b. a cleansing composition comprising an effective amount of a cleansing surfactant, said aqueous liquid cleansing composition being coated onto or impregnated into said substrate to the extent of from 50% to 500% by weight of the substrate.
8. A method of making a nonwoven industrial cleaning article as in claim 7, wherein said cleansing composition is an aqueous or non-aqueous composition.
9. A method of making a nonwoven industrial cleaning article as in claim 7, wherein said cleansing composition is a solvent selected from the group consisting of oils, paraffinic solvents, polybutylenes, polyisobutylenes, polyalphaolefins, toluenes, sequestering agents, corrosion inhibitors, abrasives, petroleum distillates, and the combinations thereof.
10. A method of making a nonwoven medical cleaning article comprising the steps of:
a. providing a nonwoven fabric, wherein said nonwoven fabric is subject to hydraulic energy upon a three-dimensional image transfer device so as to simultaneously entangle and impart at least a first three-dimensional image and a second three-dimensional image into said fabric forming a nonwoven fabric with intercalated three-dimensional images; and
b. a cleansing composition comprising an effective amount of a cleansing surfactant, said aqueous liquid cleansing composition being coated onto or impregnated into said substrate to the extent of from 50% to 500% by weight of the substrate.
11. A method of making a nonwoven medical cleaning article as in claim 10, wherein said cleansing composition is an aqueous or non-aqueous composition.
12. A method of making a nonwoven medical cleaning article as in claim 10, wherein said cleansing composition is selected from the group consisting of iodines, alcohols, biocides, abrasives, metallic materials, bacteriostatic complexes, bactericidal complexes, and the combinations thereof.
Description
TECHNICAL FIELD

The present invention relates generally to methods of making nonwoven cleaning articles, and more particularly, to a method of manufacturing a nonwoven cleaning article comprising a plurality of interposed three-dimensional images whereby the cleaning article incorporates at least a first and a second three-dimensional image, said first three-dimensional image exhibiting a different performance and/or aesthetic attribute than said second three-dimensional image, wherein said first three-dimensional image is immediately presented within the second three-dimensional image.

BACKGROUND OF THE INVENTION

Nonwoven fabrics are suitable for use in a wide variety of applications where the efficiency with which the fabrics can be manufactured provides a significant economic advantage for nonwoven fabrics versus traditional textiles. The general use of nonwoven fabrics as cleaning and cleansing articles is well known in the art. Various end-use articles are commercially available which utilize a combination of topical, performance enhancing additives and/or multi-layered laminate constructions. Enhanced versions of articles used in cleaning applications further incorporate an optional cleaning fluid, including but not limited to, soaps, lotions, disinfectants, polishing solutions, and glass cleaners.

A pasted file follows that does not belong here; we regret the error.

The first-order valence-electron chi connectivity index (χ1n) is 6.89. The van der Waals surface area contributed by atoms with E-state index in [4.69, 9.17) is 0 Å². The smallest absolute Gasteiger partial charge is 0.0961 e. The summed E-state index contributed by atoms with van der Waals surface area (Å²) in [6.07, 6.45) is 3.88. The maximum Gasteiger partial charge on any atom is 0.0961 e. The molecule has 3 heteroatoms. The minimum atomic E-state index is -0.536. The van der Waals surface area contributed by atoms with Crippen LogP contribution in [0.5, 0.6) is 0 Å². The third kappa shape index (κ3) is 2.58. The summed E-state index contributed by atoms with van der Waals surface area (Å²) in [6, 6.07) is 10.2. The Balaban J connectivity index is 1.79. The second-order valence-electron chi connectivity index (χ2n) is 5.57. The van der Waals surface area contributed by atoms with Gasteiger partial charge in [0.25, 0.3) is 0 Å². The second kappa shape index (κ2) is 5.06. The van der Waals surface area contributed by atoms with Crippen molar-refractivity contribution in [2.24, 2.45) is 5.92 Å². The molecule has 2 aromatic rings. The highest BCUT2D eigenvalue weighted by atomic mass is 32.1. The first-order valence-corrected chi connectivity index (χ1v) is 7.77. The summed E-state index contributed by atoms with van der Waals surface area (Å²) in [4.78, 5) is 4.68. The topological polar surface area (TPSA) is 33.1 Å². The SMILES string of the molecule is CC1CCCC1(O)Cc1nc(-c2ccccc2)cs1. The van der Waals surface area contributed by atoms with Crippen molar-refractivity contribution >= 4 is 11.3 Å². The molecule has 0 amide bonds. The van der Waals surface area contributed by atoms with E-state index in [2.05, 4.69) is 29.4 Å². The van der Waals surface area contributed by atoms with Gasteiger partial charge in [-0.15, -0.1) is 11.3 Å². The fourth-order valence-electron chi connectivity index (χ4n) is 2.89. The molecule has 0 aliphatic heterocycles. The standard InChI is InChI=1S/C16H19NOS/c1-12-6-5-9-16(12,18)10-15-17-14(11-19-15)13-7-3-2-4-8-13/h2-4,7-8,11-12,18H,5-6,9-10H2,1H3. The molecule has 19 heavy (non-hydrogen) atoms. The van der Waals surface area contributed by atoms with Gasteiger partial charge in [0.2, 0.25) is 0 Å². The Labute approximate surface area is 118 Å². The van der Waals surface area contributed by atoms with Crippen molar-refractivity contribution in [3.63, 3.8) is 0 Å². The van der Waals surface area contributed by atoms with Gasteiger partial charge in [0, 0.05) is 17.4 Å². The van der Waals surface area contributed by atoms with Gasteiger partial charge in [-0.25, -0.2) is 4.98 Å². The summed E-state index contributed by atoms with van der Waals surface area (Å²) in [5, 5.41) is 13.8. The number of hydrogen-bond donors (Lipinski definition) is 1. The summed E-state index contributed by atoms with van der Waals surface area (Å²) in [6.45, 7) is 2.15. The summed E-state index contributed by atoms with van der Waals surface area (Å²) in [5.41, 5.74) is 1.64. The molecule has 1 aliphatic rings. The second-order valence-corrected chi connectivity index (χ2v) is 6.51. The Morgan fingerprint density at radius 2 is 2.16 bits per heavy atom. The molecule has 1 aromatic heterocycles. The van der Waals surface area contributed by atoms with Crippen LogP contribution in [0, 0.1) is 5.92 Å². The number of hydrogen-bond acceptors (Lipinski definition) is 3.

More recently, so as to improve the aesthetic, as well as performance quality of the nonwoven cleaning article, hydroentanglement techniques have been developed which impart images or patterns to the entangled fabric by effecting hydroentanglement on three-dimensional image transfer devices. Such three-dimensional image transfer devices are disclosed in U.S. Pat. No. 5,098,764, which is hereby incorporated by reference; with the use of such image transfer devices being desirable for providing a fabric with enhanced physical properties as well as an aesthetically pleasing appearance.

In circumstances whereby a single three-dimensional image is incapable or incongruous with satisfying the physical or aesthetic performances required, an unmet need exists for a product which exhibits two or more three-dimensional images, each image having different aesthetic or performance attributes. Further, it has been found that a multi-step fabrication process whereby a first image is imparted, followed by the application of a second image, is exceedingly problematic due to issues of registering the two different images, and changes in the ability of the constituent fibrous matrix to receive pronounced changes in three-dimensionality without obscuring the first imparted image. In addition, microporous drums, as well as, woven and/or embossed belts do not provide for sufficient finite fiber control to allow for the creation of high quality, useable materials. It is, therefore, an objective of the present invention to provide a method of making a nonwoven cleaning article whereby the article comprises at least a first and a second three-dimensional image, said first three-dimensional image exhibiting a different performance and/or aesthetic attribute than said second three-dimensional image, wherein said first three-dimensional image is intercalated immediately within the second three-dimensional image. The nonwoven cleaning article of the present invention is suitable for numerous home, medical and hygiene end-uses applications.